The true basis of education is the study of human mind. Any system of education which ignores the instrument of study is more likely to hamper and impair intellectual growth than to produce a perfectly equipped mind.
– Sri Aurobindo
There are distinct layers in our mind, which are mapped out with great clarity in Indian Yogic Psychology. This article describes the nature of these different layers of the mind.
Chitta: the Mental Substance
The lowest layer of the mind is what we call the chitta, the substance of which the mental awareness is made of. It is this which holds all the impressions that come into your mind as a memory. The substance is extremely plastic. It can take impressions of all the events that happen in your life and there is an automatic subconscious memory which records everything that happens. Our problem is when our intellect tries to search for a specific memory and cannot always find it. Our conscious memory is not very effective; but our subconscious memory is automatic and perfect. If I asked you, “How many steps have you taken since you woke up this morning?” You will surely not know. But if I put you under hypnosis and ask your subconscious mind how many steps you took, it will say exactly 516 (or whatever) because every single detail of what happened to you is automatically registered in the subconscious memory of the chitta. When we speak of a poor memory, we mean by it the conscious memory that has to access the subconscious memory and pull out information. It depends on the clarity and calm of the chitta. Stilling the mind makes it more capable of observation as well as recalling precisely in detail. So it is in the chitta that the basic memory of observation is held.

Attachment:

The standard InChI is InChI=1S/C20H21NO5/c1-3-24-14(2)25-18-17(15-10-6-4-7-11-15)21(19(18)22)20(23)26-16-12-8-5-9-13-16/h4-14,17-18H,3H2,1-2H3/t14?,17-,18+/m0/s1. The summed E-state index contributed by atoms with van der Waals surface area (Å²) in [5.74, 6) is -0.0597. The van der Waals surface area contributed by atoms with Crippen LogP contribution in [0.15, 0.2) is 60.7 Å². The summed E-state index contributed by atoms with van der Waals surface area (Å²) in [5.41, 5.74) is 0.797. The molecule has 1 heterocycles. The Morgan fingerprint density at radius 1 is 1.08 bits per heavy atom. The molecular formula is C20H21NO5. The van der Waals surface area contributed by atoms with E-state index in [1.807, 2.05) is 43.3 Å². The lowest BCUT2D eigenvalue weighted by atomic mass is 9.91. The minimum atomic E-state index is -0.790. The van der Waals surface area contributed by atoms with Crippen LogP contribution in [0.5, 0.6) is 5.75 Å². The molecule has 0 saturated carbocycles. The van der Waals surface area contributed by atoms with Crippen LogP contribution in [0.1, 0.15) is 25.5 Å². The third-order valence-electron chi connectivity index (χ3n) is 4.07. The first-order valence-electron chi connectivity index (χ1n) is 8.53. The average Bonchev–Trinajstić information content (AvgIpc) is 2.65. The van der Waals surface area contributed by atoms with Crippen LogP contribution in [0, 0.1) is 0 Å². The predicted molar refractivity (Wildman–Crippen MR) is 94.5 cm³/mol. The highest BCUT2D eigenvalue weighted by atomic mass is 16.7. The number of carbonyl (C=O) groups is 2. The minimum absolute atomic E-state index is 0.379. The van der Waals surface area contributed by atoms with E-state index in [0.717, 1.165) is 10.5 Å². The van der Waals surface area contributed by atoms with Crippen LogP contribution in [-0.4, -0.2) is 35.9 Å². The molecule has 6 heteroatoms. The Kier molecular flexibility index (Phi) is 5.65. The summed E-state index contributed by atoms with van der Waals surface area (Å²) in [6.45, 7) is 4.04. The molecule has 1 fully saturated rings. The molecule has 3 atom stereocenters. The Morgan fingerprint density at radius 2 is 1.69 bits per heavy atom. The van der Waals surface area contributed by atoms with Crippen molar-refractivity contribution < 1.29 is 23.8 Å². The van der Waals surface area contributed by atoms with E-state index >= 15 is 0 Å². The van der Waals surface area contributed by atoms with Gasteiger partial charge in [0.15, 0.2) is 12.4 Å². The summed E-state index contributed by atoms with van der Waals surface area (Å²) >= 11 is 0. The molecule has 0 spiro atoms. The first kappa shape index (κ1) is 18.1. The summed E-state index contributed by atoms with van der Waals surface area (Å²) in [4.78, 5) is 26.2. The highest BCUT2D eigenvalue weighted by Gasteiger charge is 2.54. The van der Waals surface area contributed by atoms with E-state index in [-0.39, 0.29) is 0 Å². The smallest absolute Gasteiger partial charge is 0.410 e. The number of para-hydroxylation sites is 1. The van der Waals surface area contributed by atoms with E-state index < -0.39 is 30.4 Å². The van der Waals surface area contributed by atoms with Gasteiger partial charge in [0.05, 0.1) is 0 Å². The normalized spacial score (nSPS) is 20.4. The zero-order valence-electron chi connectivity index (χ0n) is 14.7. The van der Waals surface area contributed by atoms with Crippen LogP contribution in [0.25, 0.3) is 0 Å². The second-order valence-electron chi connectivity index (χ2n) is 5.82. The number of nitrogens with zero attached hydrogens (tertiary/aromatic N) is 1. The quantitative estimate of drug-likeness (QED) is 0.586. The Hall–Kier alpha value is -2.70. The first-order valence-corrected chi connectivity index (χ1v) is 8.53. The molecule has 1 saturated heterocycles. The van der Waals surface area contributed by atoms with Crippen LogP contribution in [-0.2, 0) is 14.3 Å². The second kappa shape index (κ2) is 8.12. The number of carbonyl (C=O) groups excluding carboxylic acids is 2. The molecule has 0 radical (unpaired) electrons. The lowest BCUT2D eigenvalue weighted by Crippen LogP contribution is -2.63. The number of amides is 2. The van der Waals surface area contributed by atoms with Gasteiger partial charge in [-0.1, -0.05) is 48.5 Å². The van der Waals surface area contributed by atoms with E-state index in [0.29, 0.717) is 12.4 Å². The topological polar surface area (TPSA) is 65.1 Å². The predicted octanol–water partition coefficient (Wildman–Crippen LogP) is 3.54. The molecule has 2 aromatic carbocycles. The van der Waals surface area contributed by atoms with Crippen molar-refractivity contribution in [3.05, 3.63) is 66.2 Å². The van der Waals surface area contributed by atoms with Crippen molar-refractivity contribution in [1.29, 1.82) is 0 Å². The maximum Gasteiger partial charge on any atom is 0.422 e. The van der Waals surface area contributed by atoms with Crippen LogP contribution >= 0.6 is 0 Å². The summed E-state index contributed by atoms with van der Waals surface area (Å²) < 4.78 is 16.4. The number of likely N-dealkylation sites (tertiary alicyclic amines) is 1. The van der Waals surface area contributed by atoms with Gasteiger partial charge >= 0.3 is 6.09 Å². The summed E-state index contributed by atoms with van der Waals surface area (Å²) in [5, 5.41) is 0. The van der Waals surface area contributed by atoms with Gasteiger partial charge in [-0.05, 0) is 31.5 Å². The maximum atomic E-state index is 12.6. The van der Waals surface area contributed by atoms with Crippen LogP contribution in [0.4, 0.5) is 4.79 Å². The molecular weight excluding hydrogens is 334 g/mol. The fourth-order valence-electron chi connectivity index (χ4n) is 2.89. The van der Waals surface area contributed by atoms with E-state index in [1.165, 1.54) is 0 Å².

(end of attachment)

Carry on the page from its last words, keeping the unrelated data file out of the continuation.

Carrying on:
Manas: the Sense Mind
The next layer is the manas which is the sense mind, the mind turned to sensory experience, living by it and in it. What does it do? From the observation it makes a comparison, association, orders, and organizes and even throws up sense-driven and sense-dependent thoughts. Let us follow its working as you wake up from sleep, which is the time when the sense mind is most dominant. At first you feel only sensations: you feel hot or cold. Then this throws up a sensory emotion, you are comfortable or uncomfortable. Your logic is not yet operational, just the senses throwing up an idea of discomfort.
Then a crude logic comes in and asks why. It commands the senses to look and listen and concludes from their observations and related associations, “Oh, the fan has stopped! Why is that? Oh, there is a power failure!” You see how that comes later. All of this sense-based thought process takes place in the manas. The sensory logic of manas acts as a first filter taking information to the next layer of mind which does the real thinking.
Buddhi: the Intellect
This third layer of the mind is the buddhi, the intellect proper. This is the part of the mind which is self-aware. In the lower layers there is sensory awareness, but not self-awareness. That is why, when you wake up from sleep, at first you are not aware of yourself as a self-conscious person you know yourself only by your sensations. The experience of “I am thinking” only happens when you are fully awake. Then you can say, “Oh, I am thinking, but my thoughts are confused right now.” This is the part of the mind that can stand back from itself, observe itself, and even change itself! No other creature on earth, apart from humans, has this ability. It is this self-awareness that makes us capable of changing ourselves and exceeding our own limitations. Its development is therefore of crucial importance for us.